Please use this identifier to cite or link to this item: https://doi.org/10.1371/journal.pone.0058578
Title: A Unifying Mechanism for Cancer Cell Death through Ion Channel Activation by HAMLET
Authors: Storm P.
Kjaer Klausen T.
Trulsson M.
Ho CS J.
Dosnon M.
Westergren T.
Chao Y. 
Rydström A.
Yang H. 
Pedersen S.F.
Svanborg C.
Keywords: antineoplastic agent
calcium ion
human alpha lactalbumin made lethal to tumor cell
mitogen activated protein kinase p38
potassium ion
sodium ion
unclassified drug
antineoplastic activity
apoptosis
article
cell structure
cell viability
controlled study
enzyme activation
enzyme inhibition
enzyme phosphorylation
human
human cell
immunostimulation
ion transport
nucleotide sequence
signal transduction
tumor cell destruction
Biological Transport
Calcium
Cell Death
Cell Line, Tumor
Cluster Analysis
Gene Expression Profiling
Humans
Immunity, Innate
Intracellular Space
Ion Channels
Lactalbumin
Oleic Acids
p38 Mitogen-Activated Protein Kinases
Phosphorylation
Potassium
Signal Transduction
Sodium
Issue Date: 2013
Citation: Storm P., Kjaer Klausen T., Trulsson M., Ho CS J., Dosnon M., Westergren T., Chao Y., Rydström A., Yang H., Pedersen S.F., Svanborg C. (2013). A Unifying Mechanism for Cancer Cell Death through Ion Channel Activation by HAMLET. PLoS ONE 8 (3) : e58578. ScholarBank@NUS Repository. https://doi.org/10.1371/journal.pone.0058578
Abstract: Ion channels and ion fluxes control many aspects of tissue homeostasis. During oncogenic transformation, critical ion channel functions may be perturbed but conserved tumor specific ion fluxes remain to be defined. Here we used the tumoricidal protein-lipid complex HAMLET as a probe to identify ion fluxes involved in tumor cell death. We show that HAMLET activates a non-selective cation current, which reached a magnitude of 2.74±0.88 nA within 1.43±0.13 min from HAMLET application. Rapid ion fluxes were essential for HAMLET-induced carcinoma cell death as inhibitors (amiloride, BaCl2), preventing the changes in free cellular Na+ and K+ concentrations also prevented essential steps accompanying carcinoma cell death, including changes in morphology, uptake, global transcription, and MAP kinase activation. Through global transcriptional analysis and phosphorylation arrays, a strong ion flux dependent p38 MAPK response was detected and inhibition of p38 signaling delayed HAMLET-induced death. Healthy, differentiated cells were resistant to HAMLET challenge, which was accompanied by innate immunity rather than p38-activation. The results suggest, for the first time, a unifying mechanism for the initiation of HAMLET's broad and rapid lethal effect on tumor cells. These findings are particularly significant in view of HAMLET's documented therapeutic efficacy in human studies and animal models. The results also suggest that HAMLET offers a two-tiered therapeutic approach, killing cancer cells while stimulating an innate immune response in surrounding healthy tissues. © 2013 Storm et al.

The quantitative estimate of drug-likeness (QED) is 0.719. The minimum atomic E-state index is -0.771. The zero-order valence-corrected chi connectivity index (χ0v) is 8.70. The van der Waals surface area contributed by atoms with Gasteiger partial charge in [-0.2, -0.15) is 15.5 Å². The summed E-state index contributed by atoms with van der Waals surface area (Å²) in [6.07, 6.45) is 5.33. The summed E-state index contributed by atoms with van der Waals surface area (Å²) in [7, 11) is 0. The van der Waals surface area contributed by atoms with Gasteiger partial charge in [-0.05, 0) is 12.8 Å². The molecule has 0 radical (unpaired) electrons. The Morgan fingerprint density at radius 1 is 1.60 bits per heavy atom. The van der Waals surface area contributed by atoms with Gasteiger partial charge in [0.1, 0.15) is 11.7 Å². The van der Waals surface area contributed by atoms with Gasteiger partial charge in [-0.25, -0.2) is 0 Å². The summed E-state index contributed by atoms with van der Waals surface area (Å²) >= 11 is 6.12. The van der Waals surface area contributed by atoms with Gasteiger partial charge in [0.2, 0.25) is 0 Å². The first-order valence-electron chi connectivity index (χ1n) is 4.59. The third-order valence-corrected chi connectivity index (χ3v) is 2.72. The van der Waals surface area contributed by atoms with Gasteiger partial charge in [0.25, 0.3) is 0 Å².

Source Title: PLoS ONE
URI: https://scholarbank.nus.edu.sg/handle/10635/161337
ISSN: 19326203
DOI: 10.1371/journal.pone.0058578
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